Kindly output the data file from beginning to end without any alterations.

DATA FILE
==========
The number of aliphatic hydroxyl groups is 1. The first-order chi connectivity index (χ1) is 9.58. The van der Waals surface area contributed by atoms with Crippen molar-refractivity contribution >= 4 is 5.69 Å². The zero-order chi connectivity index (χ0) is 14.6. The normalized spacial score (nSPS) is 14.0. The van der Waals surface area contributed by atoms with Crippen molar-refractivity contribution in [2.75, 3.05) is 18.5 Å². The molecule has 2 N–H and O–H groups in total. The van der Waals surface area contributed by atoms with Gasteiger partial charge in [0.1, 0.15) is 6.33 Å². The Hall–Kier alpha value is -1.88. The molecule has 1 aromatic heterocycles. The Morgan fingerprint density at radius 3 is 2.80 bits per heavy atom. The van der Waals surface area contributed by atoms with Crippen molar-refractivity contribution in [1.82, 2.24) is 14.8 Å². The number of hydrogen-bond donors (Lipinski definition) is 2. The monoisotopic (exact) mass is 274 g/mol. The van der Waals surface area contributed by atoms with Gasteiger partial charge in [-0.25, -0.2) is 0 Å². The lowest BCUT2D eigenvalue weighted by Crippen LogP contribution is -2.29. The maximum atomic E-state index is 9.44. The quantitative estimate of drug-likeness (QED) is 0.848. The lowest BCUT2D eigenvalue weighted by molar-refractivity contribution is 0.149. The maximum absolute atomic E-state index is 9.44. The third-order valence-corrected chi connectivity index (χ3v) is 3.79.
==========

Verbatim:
The number of aliphatic hydroxyl groups is 1. The first-order chi connectivity index (χ1) is 9.58. The van der Waals surface area contributed by atoms with Crippen molar-refractivity contribution >= 4 is 5.69 Å². The zero-order chi connectivity index (χ0) is 14.6. The normalized spacial score (nSPS) is 14.0. The van der Waals surface area contributed by atoms with Crippen molar-refractivity contribution in [2.75, 3.05) is 18.5 Å². The molecule has 2 N–H and O–H groups in total. The van der Waals surface area contributed by atoms with Gasteiger partial charge in [0.1, 0.15) is 6.33 Å². The Hall–Kier alpha value is -1.88. The molecule has 1 aromatic heterocycles. The Morgan fingerprint density at radius 3 is 2.80 bits per heavy atom. The van der Waals surface area contributed by atoms with Crippen molar-refractivity contribution in [1.82, 2.24) is 14.8 Å². The number of hydrogen-bond donors (Lipinski definition) is 2. The monoisotopic (exact) mass is 274 g/mol. The van der Waals surface area contributed by atoms with Gasteiger partial charge in [-0.25, -0.2) is 0 Å². The lowest BCUT2D eigenvalue weighted by Crippen LogP contribution is -2.29. The maximum atomic E-state index is 9.44. The quantitative estimate of drug-likeness (QED) is 0.848. The lowest BCUT2D eigenvalue weighted by molar-refractivity contribution is 0.149. The maximum absolute atomic E-state index is 9.44. The third-order valence-corrected chi connectivity index (χ3v) is 3.79.